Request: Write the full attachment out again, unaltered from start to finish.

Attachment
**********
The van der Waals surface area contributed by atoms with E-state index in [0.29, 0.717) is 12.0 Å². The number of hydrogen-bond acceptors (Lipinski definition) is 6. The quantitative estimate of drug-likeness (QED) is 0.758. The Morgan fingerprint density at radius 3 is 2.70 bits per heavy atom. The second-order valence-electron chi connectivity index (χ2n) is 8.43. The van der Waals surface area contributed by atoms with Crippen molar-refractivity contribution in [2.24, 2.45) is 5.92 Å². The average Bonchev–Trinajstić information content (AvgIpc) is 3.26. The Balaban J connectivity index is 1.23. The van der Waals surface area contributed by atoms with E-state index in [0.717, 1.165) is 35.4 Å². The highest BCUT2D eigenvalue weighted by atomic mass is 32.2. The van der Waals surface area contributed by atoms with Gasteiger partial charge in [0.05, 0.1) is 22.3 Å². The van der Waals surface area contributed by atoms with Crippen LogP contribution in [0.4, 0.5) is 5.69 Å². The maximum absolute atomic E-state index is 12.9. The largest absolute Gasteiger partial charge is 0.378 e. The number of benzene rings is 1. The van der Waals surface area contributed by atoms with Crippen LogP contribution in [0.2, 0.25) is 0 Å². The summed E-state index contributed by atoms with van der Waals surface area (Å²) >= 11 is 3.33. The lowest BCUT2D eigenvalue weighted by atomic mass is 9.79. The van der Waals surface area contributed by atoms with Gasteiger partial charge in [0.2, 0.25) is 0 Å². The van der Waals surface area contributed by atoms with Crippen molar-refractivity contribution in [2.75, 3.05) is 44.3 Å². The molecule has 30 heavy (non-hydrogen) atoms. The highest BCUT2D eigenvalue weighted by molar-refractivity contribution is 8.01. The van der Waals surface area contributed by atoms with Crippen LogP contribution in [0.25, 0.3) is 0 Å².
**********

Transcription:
The van der Waals surface area contributed by atoms with E-state index in [0.29, 0.717) is 12.0 Å². The number of hydrogen-bond acceptors (Lipinski definition) is 6. The quantitative estimate of drug-likeness (QED) is 0.758. The Morgan fingerprint density at radius 3 is 2.70 bits per heavy atom. The second-order valence-electron chi connectivity index (χ2n) is 8.43. The van der Waals surface area contributed by atoms with Crippen molar-refractivity contribution in [2.24, 2.45) is 5.92 Å². The average Bonchev–Trinajstić information content (AvgIpc) is 3.26. The Balaban J connectivity index is 1.23. The van der Waals surface area contributed by atoms with E-state index in [0.717, 1.165) is 35.4 Å². The highest BCUT2D eigenvalue weighted by atomic mass is 32.2. The van der Waals surface area contributed by atoms with Gasteiger partial charge in [0.05, 0.1) is 22.3 Å². The van der Waals surface area contributed by atoms with Crippen LogP contribution in [0.4, 0.5) is 5.69 Å². The maximum absolute atomic E-state index is 12.9. The largest absolute Gasteiger partial charge is 0.378 e. The number of benzene rings is 1. The van der Waals surface area contributed by atoms with Crippen LogP contribution in [0.2, 0.25) is 0 Å². The summed E-state index contributed by atoms with van der Waals surface area (Å²) >= 11 is 3.33. The lowest BCUT2D eigenvalue weighted by atomic mass is 9.79. The van der Waals surface area contributed by atoms with Gasteiger partial charge in [0.2, 0.25) is 0 Å². The van der Waals surface area contributed by atoms with Crippen molar-refractivity contribution in [2.75, 3.05) is 44.3 Å². The molecule has 30 heavy (non-hydrogen) atoms. The highest BCUT2D eigenvalue weighted by molar-refractivity contribution is 8.01. The van der Waals surface area contributed by atoms with Crippen LogP contribution in [0.25, 0.3) is 0 Å².